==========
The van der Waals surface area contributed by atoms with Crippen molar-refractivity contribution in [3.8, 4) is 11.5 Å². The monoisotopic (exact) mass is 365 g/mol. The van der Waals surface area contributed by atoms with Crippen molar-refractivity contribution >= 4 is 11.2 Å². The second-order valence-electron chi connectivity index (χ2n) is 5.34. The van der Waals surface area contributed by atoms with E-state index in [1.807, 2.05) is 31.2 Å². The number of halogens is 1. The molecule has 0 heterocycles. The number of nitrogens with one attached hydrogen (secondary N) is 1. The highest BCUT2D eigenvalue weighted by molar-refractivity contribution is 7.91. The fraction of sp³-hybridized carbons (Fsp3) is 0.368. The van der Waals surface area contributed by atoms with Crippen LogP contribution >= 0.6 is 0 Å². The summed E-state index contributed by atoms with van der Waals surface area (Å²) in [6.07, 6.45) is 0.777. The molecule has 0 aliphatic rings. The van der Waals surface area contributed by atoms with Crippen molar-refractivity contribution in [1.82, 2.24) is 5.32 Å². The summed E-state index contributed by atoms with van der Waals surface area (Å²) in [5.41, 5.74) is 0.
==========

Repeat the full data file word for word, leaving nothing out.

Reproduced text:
The van der Waals surface area contributed by atoms with Crippen molar-refractivity contribution in [3.8, 4) is 11.5 Å². The monoisotopic (exact) mass is 365 g/mol. The van der Waals surface area contributed by atoms with Crippen molar-refractivity contribution >= 4 is 11.2 Å². The second-order valence-electron chi connectivity index (χ2n) is 5.34. The van der Waals surface area contributed by atoms with E-state index in [1.807, 2.05) is 31.2 Å². The number of halogens is 1. The molecule has 0 heterocycles. The number of nitrogens with one attached hydrogen (secondary N) is 1. The highest BCUT2D eigenvalue weighted by molar-refractivity contribution is 7.91. The fraction of sp³-hybridized carbons (Fsp3) is 0.368. The van der Waals surface area contributed by atoms with Crippen LogP contribution >= 0.6 is 0 Å². The summed E-state index contributed by atoms with van der Waals surface area (Å²) in [6.07, 6.45) is 0.777. The molecule has 0 aliphatic rings. The van der Waals surface area contributed by atoms with Crippen molar-refractivity contribution in [1.82, 2.24) is 5.32 Å². The summed E-state index contributed by atoms with van der Waals surface area (Å²) in [5.41, 5.74) is 0.